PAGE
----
Following the defeat of Japanese militarism in August 1945, the anarchist survivors (some of whom had remained quietly active during the war years) emerged once again to fight an energetic campaign against the American Occupation and the gradual re-militarization of the Japanese economy. Dormant, like anarchist movements everywhere, during the 1950s, the Japanese anarchists burst into the public eye once again with the resistance to the Vietnam War and in the student movement, and since then have continued to maintain a minority presence on the Left. In the last ten years or so, anarchist methods - non-hierarchical organizing, direct action etc, - have spread beyond the anarchist movement itself to the growing citizens' resistance movements, and anarchist ideas have become widely known.

Up to now there has been no history of this movement. Even the few histories in Japanese tend to be mainly ideological accounts, stopping at 1937, with only a brief reference to postwar developments The lack of such a history always troubled us at 'Libero', and thanks to Victor Garcia's original effort and to Stuart Christie's invitation to edit it, at last we have been able to help remedy that lack. In Museifushugi we have tried to tell the whole story of the Japanese anarchists.

The book is more than just a history of the anarchist movement, however. On the assumption that the average reader will be unfamiliiar with conditions in Japan, the authors have tried at the same time to give a clear Picture of the social, political and economic background to the unfolding of anarchist activities. Together with the section on the history of Japan up to 1868, therefore, the movement history has been interweaved with explanations of the post-1868 transformation of Japanese society, Japanese social structure, and the political situation. Chapters on the labour movement, the women's movement, the student movement, the emperor system and so on also help put the anarchist movement into correct perspective.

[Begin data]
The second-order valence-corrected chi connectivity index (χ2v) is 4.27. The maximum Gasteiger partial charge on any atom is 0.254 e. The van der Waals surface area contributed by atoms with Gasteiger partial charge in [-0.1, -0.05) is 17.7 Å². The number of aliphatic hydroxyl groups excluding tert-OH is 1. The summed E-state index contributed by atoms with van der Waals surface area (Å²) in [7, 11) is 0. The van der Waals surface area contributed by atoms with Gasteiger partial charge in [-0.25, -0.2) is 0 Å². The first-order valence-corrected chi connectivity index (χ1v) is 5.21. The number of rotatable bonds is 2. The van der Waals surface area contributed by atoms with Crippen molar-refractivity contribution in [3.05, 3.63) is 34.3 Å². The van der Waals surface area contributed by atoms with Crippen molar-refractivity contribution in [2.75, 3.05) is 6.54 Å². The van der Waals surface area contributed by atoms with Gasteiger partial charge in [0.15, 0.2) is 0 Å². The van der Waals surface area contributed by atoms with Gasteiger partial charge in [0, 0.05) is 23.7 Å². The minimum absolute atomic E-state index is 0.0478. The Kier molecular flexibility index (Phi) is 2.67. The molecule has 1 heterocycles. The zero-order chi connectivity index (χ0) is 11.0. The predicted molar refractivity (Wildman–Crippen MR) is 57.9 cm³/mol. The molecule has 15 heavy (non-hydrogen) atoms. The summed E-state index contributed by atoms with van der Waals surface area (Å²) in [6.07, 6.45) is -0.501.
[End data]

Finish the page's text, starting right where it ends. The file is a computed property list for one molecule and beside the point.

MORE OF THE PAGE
While mainly western sources have been used for the background chapters, those describing the movement itself have as far as possible used the memories of actual Participants to supplement the overall accounts. Support for the editing work was also given by the comrades at 'Libertaire'. in Tokyo, and most of all by Mukai Kou, veteran militant and currently secretary of WRI-Japan, who gave up much of his time to help in various ways. Some sections of the text, such as those concerning the burakumin (social outcaste) anarchist movement, are actually based on drafts originally prepared by Mukai.

Speaking for myself, finally, I tend personally to go along with the idea of the radical feminists that all male revolutionaries up to now - including Proudhon, Kropotkin and the rest - have been mere reformers in that they did not recognize seek to promote the role of women in the revolutionary movement. Japanese anarchists, past and present, can unquestionably be criticized on this point, and I made my position clear in the text, particularly the conclusion, of Museifushugi. Digging out the anarchists' activities, however, also helped me to uncover much information previously unknown about libertarian women's activities. While the book as it stands is, therefore, a history first and foremost of Japanese anarchist men, it has meaning for me in this sense. By throwing light on the hitherto "hidden from history" activities or anarchist men, it Proves that what can be done for men can, with a little extra effort, be done for women too (one might say that anarchist women have been "hidden from history" twice over). When that second task is completed it will be possible to say for the first time that a truly "anarchist" history of the anarchist movement has been written. It's a task which, despite reservations stemming from my being, after all, a man, I'm looking forward to. Any helpers?

Wat Tyler